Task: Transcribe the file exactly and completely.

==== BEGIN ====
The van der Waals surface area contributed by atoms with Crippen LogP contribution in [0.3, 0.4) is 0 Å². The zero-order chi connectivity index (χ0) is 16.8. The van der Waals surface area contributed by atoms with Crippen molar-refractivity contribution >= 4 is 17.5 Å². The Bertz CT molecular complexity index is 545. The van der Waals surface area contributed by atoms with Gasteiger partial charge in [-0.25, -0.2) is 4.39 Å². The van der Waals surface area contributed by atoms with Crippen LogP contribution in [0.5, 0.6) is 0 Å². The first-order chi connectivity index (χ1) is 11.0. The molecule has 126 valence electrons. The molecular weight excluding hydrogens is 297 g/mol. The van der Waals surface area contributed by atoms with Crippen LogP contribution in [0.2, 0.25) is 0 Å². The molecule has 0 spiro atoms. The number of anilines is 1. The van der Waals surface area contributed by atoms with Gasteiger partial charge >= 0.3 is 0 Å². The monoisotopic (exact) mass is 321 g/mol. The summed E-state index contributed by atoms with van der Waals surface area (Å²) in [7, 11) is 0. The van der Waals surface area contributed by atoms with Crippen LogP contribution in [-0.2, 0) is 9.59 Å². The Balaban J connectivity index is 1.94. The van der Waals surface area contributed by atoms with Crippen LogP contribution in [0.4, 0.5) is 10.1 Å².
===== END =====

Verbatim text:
The van der Waals surface area contributed by atoms with Crippen LogP contribution in [0.3, 0.4) is 0 Å². The zero-order chi connectivity index (χ0) is 16.8. The van der Waals surface area contributed by atoms with Crippen molar-refractivity contribution >= 4 is 17.5 Å². The Bertz CT molecular complexity index is 545. The van der Waals surface area contributed by atoms with Gasteiger partial charge in [-0.25, -0.2) is 4.39 Å². The van der Waals surface area contributed by atoms with Crippen LogP contribution in [0.5, 0.6) is 0 Å². The first-order chi connectivity index (χ1) is 11.0. The molecule has 126 valence electrons. The molecular weight excluding hydrogens is 297 g/mol. The van der Waals surface area contributed by atoms with Crippen LogP contribution in [0.2, 0.25) is 0 Å². The molecule has 0 spiro atoms. The number of anilines is 1. The van der Waals surface area contributed by atoms with Gasteiger partial charge >= 0.3 is 0 Å². The monoisotopic (exact) mass is 321 g/mol. The summed E-state index contributed by atoms with van der Waals surface area (Å²) in [7, 11) is 0. The van der Waals surface area contributed by atoms with Crippen LogP contribution in [-0.2, 0) is 9.59 Å². The Balaban J connectivity index is 1.94. The van der Waals surface area contributed by atoms with Crippen LogP contribution in [0.4, 0.5) is 10.1 Å².